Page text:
In this photo you can see if you look carefully some leaves of Dogs Mercury, Wood anemone and violet also obviously Blue bell. These are typical companions for Herb Paris, it is only found in ancient woodlands and often with Dogs Mercury, which sometimes obscures it. You do not often get a big dense patch of Herb Paris like you do with Dogs Mercury. It is normally in small groups but the distinctive leaf pattern makes it fairly easy to spot. Just occasionally you do get one with 3 or even 5 leaves. As in the photo here.
Along with several other woodland plants it seems to benefit from living in coppice with standard woodland. The effect of the coppicing cycle is to cause a burst of growth in the few years immediately after coppicing and then it declines as the coppiced bushes grow back up and the shade increases. However the shade also eliminates competitive species such as brambles and nettles.
The other peculiarity about this plant is its flower which is not spectacular but is also very regular, it has 8 stamens, 4 stigmas and 4 seed capsules. All very regular and symmetrical. This balance and symmetry led to it being used in the past for wedding ceremony’s where a marriage was expected to be a balanced and equal relationship… if you are lucky!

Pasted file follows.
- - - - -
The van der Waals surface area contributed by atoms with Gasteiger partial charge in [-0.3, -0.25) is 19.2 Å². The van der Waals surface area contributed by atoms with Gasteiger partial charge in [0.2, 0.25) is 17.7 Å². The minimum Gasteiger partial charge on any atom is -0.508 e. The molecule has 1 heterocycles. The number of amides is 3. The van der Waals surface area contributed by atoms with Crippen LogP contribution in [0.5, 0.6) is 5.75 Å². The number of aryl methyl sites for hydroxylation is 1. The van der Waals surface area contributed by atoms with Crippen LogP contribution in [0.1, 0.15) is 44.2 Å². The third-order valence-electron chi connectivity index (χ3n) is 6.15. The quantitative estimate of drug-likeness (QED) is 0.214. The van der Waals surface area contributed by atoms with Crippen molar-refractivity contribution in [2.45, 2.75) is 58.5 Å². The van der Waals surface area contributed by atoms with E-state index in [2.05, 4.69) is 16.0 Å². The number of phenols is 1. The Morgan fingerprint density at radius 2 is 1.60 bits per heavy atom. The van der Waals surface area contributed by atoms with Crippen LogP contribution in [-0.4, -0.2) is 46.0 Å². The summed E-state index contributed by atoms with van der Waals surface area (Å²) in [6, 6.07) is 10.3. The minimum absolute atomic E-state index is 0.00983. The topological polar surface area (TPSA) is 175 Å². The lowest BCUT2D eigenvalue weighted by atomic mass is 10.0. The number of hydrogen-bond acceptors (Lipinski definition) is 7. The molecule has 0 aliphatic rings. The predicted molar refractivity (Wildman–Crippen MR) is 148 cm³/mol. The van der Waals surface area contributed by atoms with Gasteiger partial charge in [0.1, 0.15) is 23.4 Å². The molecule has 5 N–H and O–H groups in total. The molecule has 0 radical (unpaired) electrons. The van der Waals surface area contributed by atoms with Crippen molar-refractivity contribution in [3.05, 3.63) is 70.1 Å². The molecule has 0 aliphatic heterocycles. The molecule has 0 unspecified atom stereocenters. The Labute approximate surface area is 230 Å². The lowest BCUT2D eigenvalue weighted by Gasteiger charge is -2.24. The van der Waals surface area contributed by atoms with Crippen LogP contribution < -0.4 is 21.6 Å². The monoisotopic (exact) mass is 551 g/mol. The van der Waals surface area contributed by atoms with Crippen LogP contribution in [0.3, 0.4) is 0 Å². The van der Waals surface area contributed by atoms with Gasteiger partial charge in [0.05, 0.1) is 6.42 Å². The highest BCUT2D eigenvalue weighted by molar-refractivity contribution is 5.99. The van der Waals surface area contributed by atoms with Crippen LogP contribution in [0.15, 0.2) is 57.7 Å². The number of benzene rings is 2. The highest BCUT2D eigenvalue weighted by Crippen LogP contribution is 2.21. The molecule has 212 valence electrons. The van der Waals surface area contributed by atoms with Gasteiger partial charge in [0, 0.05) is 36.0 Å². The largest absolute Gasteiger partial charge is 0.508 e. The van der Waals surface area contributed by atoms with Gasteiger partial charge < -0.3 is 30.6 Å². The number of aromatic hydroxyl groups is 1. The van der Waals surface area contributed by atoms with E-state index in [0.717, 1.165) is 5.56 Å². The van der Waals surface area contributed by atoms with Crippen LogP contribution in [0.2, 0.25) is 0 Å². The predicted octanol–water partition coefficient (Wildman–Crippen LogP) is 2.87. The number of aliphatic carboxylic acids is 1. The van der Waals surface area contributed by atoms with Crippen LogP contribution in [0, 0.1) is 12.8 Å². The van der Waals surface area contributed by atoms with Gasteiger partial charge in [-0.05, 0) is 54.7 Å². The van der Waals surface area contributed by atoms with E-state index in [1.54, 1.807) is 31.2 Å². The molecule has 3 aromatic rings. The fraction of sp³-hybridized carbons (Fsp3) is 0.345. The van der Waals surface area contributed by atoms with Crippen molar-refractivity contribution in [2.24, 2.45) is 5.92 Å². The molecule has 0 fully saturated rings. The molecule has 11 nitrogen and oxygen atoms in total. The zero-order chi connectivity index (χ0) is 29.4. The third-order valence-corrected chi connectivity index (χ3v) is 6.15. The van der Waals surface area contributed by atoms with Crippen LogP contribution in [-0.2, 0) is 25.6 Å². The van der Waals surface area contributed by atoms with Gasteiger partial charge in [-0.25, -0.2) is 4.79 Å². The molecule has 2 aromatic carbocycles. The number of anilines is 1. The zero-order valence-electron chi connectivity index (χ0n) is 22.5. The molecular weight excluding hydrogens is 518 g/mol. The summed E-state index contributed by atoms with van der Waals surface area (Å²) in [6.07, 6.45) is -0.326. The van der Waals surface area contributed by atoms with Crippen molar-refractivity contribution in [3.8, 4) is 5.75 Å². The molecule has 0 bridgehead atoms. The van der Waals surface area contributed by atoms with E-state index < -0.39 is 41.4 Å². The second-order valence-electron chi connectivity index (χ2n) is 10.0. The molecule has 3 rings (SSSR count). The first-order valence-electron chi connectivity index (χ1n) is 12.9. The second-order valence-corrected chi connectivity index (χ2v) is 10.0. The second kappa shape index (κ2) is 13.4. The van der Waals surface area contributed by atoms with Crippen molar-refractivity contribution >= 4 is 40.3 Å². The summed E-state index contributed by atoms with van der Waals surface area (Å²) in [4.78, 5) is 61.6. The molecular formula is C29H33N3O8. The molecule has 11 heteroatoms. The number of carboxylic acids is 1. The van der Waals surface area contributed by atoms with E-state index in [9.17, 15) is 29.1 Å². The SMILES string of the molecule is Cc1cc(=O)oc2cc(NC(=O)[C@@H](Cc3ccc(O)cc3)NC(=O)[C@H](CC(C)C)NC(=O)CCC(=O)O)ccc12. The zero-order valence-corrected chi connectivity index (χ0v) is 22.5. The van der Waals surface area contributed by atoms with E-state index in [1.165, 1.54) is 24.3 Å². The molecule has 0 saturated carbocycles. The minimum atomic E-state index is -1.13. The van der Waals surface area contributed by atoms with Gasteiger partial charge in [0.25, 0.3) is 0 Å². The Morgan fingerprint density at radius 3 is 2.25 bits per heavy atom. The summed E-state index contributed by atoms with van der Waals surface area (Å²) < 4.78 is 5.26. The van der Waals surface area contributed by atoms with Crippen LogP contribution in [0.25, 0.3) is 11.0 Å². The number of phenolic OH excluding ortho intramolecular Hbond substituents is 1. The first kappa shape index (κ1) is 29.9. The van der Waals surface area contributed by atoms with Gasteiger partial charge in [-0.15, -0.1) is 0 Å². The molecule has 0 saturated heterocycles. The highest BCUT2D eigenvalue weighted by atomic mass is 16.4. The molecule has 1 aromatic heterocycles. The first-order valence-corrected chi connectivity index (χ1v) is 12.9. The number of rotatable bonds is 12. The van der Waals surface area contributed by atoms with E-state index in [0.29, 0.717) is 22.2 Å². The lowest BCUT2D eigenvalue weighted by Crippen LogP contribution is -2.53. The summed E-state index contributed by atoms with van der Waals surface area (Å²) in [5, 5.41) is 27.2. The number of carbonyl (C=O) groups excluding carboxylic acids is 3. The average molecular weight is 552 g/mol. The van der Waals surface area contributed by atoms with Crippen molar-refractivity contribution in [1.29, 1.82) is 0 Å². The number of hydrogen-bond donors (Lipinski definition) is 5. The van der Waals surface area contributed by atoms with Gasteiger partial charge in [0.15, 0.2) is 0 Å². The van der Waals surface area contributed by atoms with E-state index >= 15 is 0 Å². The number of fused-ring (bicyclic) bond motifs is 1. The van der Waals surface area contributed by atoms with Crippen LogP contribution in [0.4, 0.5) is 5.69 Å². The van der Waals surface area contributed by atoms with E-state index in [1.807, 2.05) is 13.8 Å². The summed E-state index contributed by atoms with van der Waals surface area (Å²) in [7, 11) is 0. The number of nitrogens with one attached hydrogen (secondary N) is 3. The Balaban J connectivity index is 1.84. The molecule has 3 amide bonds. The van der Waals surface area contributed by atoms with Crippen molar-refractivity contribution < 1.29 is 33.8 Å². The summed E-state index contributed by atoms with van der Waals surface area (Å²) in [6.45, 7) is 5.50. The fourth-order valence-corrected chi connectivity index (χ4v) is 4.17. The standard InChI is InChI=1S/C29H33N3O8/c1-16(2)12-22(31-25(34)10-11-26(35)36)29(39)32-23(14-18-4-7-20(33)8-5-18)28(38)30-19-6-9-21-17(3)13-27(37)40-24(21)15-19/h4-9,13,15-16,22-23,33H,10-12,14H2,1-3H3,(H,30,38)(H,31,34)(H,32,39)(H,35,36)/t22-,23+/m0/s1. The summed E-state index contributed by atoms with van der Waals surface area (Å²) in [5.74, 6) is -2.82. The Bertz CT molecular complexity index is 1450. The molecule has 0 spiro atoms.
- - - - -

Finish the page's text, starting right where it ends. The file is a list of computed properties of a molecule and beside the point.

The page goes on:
The 4 larger green appendages are sepals, the petals are quite narrow (filiform) and again there are 4. Then there are 8 stamens with brown stalks and yellow where the pollen is and finally there are 4 dark brown stigmas. In this photo it looks like 3 stigmas, but two are stuck together. It flowers in May and June and is normally associated with alkaline and damp conditions.
The plant produces just one dark purple fruit in the centre which some what r esembles a blueberry. However it is quite poisonous and evidently tastes quite bad, so people are unlikely to eat and swallow it.
To check out other wildflowers found in the woods of the Wye valley and Ninewells wood click Woodland Wildflowers of the Wye valley and Monmouthshire.